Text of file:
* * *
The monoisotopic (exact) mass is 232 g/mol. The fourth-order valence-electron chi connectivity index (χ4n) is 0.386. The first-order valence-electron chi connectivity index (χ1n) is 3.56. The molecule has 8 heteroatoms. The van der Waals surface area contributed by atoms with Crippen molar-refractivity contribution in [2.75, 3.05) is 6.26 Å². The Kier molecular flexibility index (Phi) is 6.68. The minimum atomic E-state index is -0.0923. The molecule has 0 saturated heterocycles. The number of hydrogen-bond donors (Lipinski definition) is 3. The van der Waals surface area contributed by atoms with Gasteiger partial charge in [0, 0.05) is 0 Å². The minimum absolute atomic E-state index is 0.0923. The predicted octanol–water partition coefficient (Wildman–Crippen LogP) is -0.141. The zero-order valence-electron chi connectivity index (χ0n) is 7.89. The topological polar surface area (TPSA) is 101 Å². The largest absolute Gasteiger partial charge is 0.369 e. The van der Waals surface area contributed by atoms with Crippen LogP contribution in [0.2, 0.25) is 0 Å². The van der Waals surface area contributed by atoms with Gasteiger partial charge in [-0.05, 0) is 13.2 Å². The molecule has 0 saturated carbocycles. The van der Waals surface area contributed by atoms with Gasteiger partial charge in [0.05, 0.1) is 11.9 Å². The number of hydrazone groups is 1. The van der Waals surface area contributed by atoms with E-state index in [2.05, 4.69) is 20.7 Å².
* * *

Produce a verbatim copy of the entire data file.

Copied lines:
The monoisotopic (exact) mass is 232 g/mol. The fourth-order valence-electron chi connectivity index (χ4n) is 0.386. The first-order valence-electron chi connectivity index (χ1n) is 3.56. The molecule has 8 heteroatoms. The van der Waals surface area contributed by atoms with Crippen molar-refractivity contribution in [2.75, 3.05) is 6.26 Å². The Kier molecular flexibility index (Phi) is 6.68. The minimum atomic E-state index is -0.0923. The molecule has 0 saturated heterocycles. The number of hydrogen-bond donors (Lipinski definition) is 3. The van der Waals surface area contributed by atoms with Gasteiger partial charge in [0, 0.05) is 0 Å². The minimum absolute atomic E-state index is 0.0923. The predicted octanol–water partition coefficient (Wildman–Crippen LogP) is -0.141. The zero-order valence-electron chi connectivity index (χ0n) is 7.89. The topological polar surface area (TPSA) is 101 Å². The largest absolute Gasteiger partial charge is 0.369 e. The van der Waals surface area contributed by atoms with Crippen LogP contribution in [0.2, 0.25) is 0 Å². The van der Waals surface area contributed by atoms with Gasteiger partial charge in [-0.05, 0) is 13.2 Å². The molecule has 0 saturated carbocycles. The van der Waals surface area contributed by atoms with Gasteiger partial charge in [0.05, 0.1) is 11.9 Å². The number of hydrazone groups is 1. The van der Waals surface area contributed by atoms with E-state index in [2.05, 4.69) is 20.7 Å².